Chapter four of the textbook titled Business and Society defines global corporate citizenship as “the process of identifying, analyzing, and responding to the company’s social, political, and economic responsibilities as defined through law and public policy, stakeholder expectations, and voluntary acts flowing from corporate values and business strategies. Corporate citizenship involves actual results and the processes through which they are achieved” (Lawrence p.68). By definition alone, I believe Gap Inc. has demonstrated global corporate citizenship. The following paragraphs will address the actions the company has chosen to embrace including identifying the problem concerning human rights violations, analyzing the issues through various studies both internally and by external, independent firms, and responding to the problem by refraining from doing business with offenders of their new policy and procedures as well as educating their business partners on their new stance (Lawrence p.83).
The first example of Gap demonstrating global corporate citizenship is by identifying the problem. Gap understood the issue of the well being of workers by various sources including their own research coming from the Social Responsibility Report, and outside interests such as activist investors and the United States Against Sweatshops (USAS). In order to better understand the problem Gap had to complete an analysis of conditions to grasp the enormity of the problem (Lawrence p.83).
Understanding the issue was primary dealt with through the factory monitoring system then the report mentioned earlier named the Social Responsibility Report. This report detailed Gap’s effort to correct any labor malfunctions through its vendors. This factory monitoring program aimed to eliminate any business interest with any company that violated the following standards, no discrimination in employment, support for human rights, protection of freedom of association and collective bargaining, no children involved in labor, no forced work, and no corruption in its dealings (Lawrence p.83).
An important aspect to add to this debate was their willingness to make the report available to the public whether the information was negative or positive. This aspect in my mind adds to their creditability on this issue. In addition, Gap allowed an outside agency to audit its report to add to its transparency with the public. Another aspect of this case study is that Gap did not just do the research but they in fact have acted on the report. According to the case study Gap severed ties with seventy factories that did not meet the standards mentioned above. The company also hired ninety compliance officers that were designed to insure the factories were being compliant (Lawrence p.84).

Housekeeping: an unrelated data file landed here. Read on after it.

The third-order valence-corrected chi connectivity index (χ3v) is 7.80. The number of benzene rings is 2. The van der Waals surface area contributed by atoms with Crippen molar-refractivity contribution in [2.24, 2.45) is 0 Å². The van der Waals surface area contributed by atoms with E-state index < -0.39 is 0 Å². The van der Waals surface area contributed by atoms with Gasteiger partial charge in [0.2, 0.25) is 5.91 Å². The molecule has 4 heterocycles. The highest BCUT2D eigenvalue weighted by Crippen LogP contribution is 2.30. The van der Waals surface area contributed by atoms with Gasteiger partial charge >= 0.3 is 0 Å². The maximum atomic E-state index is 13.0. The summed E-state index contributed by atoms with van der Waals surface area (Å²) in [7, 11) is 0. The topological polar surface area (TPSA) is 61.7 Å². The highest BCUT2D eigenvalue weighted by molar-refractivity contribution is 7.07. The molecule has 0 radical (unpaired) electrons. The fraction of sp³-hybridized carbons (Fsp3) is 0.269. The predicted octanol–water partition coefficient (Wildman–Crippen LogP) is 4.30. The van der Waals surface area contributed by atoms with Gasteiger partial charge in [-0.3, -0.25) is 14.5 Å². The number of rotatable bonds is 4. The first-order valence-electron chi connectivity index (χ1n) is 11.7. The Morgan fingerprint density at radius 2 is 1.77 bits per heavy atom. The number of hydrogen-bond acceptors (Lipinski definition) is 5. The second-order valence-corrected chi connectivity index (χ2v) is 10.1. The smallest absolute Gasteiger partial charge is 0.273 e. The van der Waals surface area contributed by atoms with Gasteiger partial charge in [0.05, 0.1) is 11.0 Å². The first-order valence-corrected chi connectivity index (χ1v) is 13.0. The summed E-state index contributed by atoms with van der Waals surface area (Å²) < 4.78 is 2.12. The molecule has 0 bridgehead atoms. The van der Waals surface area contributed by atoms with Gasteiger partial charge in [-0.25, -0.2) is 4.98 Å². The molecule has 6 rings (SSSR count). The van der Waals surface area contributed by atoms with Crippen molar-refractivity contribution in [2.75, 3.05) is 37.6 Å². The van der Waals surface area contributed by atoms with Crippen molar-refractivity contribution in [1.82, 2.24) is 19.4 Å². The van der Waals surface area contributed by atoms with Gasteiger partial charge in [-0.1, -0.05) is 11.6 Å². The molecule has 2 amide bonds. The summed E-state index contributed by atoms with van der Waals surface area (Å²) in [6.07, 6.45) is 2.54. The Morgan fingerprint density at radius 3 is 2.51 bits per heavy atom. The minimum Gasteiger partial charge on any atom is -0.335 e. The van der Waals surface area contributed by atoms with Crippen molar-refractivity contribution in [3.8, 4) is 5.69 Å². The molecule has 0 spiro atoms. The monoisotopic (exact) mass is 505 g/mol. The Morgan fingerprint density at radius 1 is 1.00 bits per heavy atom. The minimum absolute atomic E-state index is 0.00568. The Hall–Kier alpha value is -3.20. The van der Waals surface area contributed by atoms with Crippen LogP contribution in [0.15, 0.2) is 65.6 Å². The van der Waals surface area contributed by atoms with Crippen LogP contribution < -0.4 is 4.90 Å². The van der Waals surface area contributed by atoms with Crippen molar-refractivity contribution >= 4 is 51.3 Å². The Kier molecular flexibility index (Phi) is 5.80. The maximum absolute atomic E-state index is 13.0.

The above paragraphs displayed Gaps willingness to identify, analyze, and respond to the company’s social responsibility. Gap has also included themselves in arrangements with local governments, civil groups, and trade unions to complete the governmental involvement to the cause (Lawrence p.84).
Economically doing this research and hiring the extra staff needed to govern their new program, Gap has spent millions to ensure business partnerships adhere to their code of conduct. In addition to the money spent on the program, Gap broke off dealings with businesses from 136 factories and turned down bids from more than 100 others when they failed to meet its labor standards (Gruner p.1).
Gap has demonstrated global corporate citizenship by identifying their needs with research, analyzing the information obtained and making that information public and then responding to their responsibilities on the social, political, and economic fronts by cutting business ties with factories who do not comply with their standards. In addition, Gap is working with local governments, and hiring compliance officers to monitor the factories. Although Gap’s system is not perfect, this...
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